Berossos is now usually thought to have based his account of creation on the Enuma Elish. The truthfulness of his account had been doubted since early times, especially by his two Christian transmitters, Eusebius and George Syncellus. The discovery of the cuneiform writings in the mid-1800s, and in particular the recovery of the Enuma Elish with its similar creation account, showed that Berossos was a faithful recorder of Babylonian traditions. A comparison of the two shows that the broad lines of the creation account do indeed agree in both. However, there are a number of significant differences between the two.
Berossos, in agreement with the Enuma Elish, wrote about the great god Bel (Marduk) cutting the primordial woman in half to form the earth with one half of her and the heavens with the other half. He then says, as reported by Polyhistor, that this is allegorical. The Enuma Elish gives this as a straightforward narrative (tablets 4 and 5), culminating in Marduk forming the heavens with half of her (tablet 4, lines 137-138), and the earth with the other half of her (tablet 5, line 62), with no indication that it is allegorical. The statement by Berossos that this is allegorical was presumably based on esoteric texts that he, as a Babylonian priest, would have had access to. The assumption that Berossos had access to secret texts was confirmed by the research of G. Komoróczy presented in his article, “Berosos and the Mesopotamian Literature” (Acta Antiqua, Academiae Scientiarum Hungaricae, vol. 21, 1973, pp. 125-152), where he writes (pp. 128-129):
“It is a fact known for a long time that part of the literature written in cuneiform was regarded as secret science. Tablets originally prepared in a cryptographic system of writing have been preserved, but much more important and characteristic than these are those texts, which are qualified as secret by their colophons. . . . From the investigations of R. Borger we also know that the secret tablets were accessible for the priests. Initiation, priestly education and priestly office were prerequisites for the survey of the whole of the tradition. Berosos, who was a priest, on account of his position could reach the whole literature of the age, the fresh copies just like the «closed», library material.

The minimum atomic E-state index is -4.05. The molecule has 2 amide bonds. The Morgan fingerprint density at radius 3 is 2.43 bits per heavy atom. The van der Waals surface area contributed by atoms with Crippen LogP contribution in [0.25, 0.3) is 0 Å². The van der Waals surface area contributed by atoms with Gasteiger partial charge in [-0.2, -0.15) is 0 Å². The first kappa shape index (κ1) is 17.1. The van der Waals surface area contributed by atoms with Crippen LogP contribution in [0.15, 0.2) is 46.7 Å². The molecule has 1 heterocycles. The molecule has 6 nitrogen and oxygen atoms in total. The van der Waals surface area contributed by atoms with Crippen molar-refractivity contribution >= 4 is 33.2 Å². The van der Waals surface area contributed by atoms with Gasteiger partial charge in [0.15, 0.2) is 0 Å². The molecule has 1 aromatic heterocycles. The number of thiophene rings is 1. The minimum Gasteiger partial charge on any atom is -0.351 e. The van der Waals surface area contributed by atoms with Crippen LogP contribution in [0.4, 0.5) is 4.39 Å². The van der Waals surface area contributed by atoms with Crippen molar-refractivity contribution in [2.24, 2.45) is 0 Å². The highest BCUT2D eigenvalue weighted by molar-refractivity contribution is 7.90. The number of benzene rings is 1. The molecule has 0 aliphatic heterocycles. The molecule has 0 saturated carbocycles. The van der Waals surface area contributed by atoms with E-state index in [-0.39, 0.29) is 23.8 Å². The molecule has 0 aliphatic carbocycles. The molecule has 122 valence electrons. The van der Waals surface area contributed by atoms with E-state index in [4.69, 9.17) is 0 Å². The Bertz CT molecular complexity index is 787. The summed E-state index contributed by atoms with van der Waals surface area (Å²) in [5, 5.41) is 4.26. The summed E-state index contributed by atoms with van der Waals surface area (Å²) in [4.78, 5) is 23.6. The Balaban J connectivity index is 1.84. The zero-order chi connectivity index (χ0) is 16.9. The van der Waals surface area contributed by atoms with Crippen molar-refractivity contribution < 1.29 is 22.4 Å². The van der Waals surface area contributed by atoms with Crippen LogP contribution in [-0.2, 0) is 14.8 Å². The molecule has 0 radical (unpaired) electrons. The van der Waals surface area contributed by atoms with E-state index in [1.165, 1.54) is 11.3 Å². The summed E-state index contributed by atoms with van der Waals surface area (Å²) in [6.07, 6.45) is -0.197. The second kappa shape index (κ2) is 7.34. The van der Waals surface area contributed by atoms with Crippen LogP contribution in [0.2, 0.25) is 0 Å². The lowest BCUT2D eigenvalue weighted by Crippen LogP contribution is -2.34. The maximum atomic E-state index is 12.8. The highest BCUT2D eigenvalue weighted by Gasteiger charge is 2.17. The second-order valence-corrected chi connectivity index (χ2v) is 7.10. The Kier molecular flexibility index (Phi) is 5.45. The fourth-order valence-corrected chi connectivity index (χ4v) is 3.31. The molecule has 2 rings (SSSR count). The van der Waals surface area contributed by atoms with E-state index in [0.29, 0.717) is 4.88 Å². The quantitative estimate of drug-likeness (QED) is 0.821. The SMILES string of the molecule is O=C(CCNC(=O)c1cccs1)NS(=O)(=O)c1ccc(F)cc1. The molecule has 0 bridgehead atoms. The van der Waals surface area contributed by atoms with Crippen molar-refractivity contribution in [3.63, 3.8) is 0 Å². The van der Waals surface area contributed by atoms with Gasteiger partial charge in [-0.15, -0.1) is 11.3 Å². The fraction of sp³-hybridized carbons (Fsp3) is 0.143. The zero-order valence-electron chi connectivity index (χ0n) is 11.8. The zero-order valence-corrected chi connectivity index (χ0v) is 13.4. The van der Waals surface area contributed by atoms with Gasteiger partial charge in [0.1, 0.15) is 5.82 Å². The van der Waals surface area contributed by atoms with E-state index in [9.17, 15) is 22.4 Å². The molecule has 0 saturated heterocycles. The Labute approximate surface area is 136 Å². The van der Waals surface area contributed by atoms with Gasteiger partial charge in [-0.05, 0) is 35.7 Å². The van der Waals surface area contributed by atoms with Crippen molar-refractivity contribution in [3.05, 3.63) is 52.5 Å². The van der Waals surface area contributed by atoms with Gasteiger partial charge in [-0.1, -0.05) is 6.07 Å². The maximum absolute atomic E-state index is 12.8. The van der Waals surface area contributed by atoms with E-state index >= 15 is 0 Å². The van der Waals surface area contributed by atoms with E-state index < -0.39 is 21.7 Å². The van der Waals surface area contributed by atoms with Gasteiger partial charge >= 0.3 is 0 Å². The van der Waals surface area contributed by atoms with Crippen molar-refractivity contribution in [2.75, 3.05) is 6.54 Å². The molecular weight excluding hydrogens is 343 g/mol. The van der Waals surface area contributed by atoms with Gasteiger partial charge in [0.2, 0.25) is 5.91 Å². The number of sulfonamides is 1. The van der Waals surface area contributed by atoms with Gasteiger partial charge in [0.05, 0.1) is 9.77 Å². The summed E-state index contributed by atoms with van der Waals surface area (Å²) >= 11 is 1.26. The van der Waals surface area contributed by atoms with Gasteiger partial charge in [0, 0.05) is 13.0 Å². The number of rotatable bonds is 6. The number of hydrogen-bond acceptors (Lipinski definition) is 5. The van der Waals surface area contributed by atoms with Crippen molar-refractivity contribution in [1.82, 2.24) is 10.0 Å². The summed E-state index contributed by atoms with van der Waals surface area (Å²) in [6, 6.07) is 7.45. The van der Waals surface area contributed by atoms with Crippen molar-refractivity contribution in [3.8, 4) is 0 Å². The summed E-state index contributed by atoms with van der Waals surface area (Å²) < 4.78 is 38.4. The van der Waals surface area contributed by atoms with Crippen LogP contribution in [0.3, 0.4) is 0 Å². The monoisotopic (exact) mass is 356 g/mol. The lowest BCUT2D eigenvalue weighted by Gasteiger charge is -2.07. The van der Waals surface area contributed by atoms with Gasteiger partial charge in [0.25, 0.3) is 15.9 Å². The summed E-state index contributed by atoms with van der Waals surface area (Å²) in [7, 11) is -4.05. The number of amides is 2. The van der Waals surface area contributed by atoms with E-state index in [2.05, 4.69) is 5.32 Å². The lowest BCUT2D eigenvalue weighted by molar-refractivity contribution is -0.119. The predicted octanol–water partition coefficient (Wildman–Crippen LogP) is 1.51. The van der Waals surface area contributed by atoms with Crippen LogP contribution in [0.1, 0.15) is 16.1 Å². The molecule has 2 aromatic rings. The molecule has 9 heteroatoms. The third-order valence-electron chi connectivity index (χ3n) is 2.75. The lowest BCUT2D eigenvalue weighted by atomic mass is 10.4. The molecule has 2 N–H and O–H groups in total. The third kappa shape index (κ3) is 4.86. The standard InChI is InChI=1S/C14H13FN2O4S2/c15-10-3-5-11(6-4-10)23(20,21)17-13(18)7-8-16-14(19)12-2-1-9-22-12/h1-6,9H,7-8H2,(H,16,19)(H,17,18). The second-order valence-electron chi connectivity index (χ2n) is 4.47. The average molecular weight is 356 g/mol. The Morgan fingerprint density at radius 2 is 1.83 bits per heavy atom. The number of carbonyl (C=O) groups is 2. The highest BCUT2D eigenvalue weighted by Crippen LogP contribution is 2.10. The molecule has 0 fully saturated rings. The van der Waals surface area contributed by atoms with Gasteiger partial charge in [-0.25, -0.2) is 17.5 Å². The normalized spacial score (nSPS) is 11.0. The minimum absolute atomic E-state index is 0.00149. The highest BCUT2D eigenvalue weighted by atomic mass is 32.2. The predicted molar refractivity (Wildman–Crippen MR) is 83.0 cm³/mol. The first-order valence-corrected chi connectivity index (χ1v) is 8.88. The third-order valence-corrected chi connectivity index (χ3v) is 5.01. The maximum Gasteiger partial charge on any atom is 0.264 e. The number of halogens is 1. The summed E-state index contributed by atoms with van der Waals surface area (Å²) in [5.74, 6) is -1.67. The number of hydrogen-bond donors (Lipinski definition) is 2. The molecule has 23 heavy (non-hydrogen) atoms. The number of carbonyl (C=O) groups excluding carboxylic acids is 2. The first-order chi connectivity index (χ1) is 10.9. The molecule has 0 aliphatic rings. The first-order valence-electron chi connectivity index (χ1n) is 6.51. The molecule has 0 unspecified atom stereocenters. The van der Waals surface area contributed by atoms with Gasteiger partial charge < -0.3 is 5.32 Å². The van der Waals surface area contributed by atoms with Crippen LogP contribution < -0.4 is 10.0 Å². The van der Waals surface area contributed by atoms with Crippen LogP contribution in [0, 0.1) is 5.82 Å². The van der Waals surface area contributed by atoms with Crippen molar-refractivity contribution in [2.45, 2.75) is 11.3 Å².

“. . . In the prologue, among the remarks on the sources used by Berosos we read that Berosos found numerous «recordings» (ἀναγϱαφή) in Babylon. These recordings were preserved there from time immemorial, «with great care». The remark expresses exactly the same thing as the colophon of the tablets in cuneiform writing, when for example it writes as follows: ki-ma gaba-ri labiri (LIBIR.RA) bābili ki šaṭir (AB.SAR), «Written on the basis of an old Babylonian specimen». However, beyond this, the whole formula of Berosos, especially the phrase μετὰ πολλῆς ἐπιμελείας, points to the same thing as the colophon of the secret clay tablets. That is, Berosos used the ancient, carefully preserved, secret texts of the Babylonian temple.”
The carefully preserved records that Berossos used covered a period going far back in time, he reports. As his text has come down to us through Polyhistor to Eusebius to Syncellus, he says that they covered a period of more than 150,000 years. His text in the Armenian translation of the still lost chronicle by Eusebius here has 2,150,000 years. While this discrepancy cannot in our present state of knowledge be rectified, the first number appears to be too short. It should be more than 432,000 years, since in the second part of his history Berossos gives the reigns of kings covering 432,000 years up to the time of the flood. Thus, regarding the number 150,000, the newer English translation by Verbrugghe and Wickersham notes:
“The manuscript reading of this number is in doubt. Pliny the Elder says Berossos had records going back 490,000 years; Khairemon of Alexandria, who was the emperor Nero’s tutor and was most likely referring to Berossos, says that Babylonian records go back over 400,000 years; and Cicero de Divinatione (On Divination) 1.36 gives the number of years for which Babylonian records supposedly existed as 470,000.”5
Likewise, the newer English translation by Burstein notes: